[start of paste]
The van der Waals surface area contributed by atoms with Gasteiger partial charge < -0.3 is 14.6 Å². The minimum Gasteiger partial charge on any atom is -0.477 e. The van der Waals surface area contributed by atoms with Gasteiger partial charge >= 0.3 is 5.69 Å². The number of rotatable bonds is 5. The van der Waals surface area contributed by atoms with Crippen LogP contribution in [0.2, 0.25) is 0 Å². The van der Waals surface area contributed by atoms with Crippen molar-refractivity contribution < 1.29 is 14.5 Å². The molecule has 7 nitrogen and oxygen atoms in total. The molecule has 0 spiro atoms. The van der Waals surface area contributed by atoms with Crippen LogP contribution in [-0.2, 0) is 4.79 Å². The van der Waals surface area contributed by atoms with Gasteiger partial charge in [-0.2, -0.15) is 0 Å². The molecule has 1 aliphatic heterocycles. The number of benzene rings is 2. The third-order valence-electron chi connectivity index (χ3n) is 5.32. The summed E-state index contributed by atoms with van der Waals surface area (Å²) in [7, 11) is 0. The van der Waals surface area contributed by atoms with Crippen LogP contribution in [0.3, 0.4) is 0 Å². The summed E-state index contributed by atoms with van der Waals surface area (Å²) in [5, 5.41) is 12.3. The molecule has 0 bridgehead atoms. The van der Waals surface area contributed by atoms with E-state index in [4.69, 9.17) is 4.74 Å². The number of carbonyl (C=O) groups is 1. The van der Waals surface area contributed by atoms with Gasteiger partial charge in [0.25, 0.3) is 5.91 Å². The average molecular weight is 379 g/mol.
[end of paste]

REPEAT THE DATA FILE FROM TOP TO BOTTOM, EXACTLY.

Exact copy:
The van der Waals surface area contributed by atoms with Gasteiger partial charge < -0.3 is 14.6 Å². The minimum Gasteiger partial charge on any atom is -0.477 e. The van der Waals surface area contributed by atoms with Gasteiger partial charge >= 0.3 is 5.69 Å². The number of rotatable bonds is 5. The van der Waals surface area contributed by atoms with Crippen LogP contribution in [0.2, 0.25) is 0 Å². The van der Waals surface area contributed by atoms with Crippen molar-refractivity contribution < 1.29 is 14.5 Å². The molecule has 7 nitrogen and oxygen atoms in total. The molecule has 0 spiro atoms. The van der Waals surface area contributed by atoms with Crippen LogP contribution in [-0.2, 0) is 4.79 Å². The van der Waals surface area contributed by atoms with Gasteiger partial charge in [-0.2, -0.15) is 0 Å². The molecule has 1 aliphatic heterocycles. The number of benzene rings is 2. The third-order valence-electron chi connectivity index (χ3n) is 5.32. The summed E-state index contributed by atoms with van der Waals surface area (Å²) in [7, 11) is 0. The van der Waals surface area contributed by atoms with Crippen LogP contribution in [0.3, 0.4) is 0 Å². The summed E-state index contributed by atoms with van der Waals surface area (Å²) in [5, 5.41) is 12.3. The molecule has 0 bridgehead atoms. The van der Waals surface area contributed by atoms with E-state index in [4.69, 9.17) is 4.74 Å². The number of carbonyl (C=O) groups is 1. The van der Waals surface area contributed by atoms with Gasteiger partial charge in [0.25, 0.3) is 5.91 Å². The average molecular weight is 379 g/mol.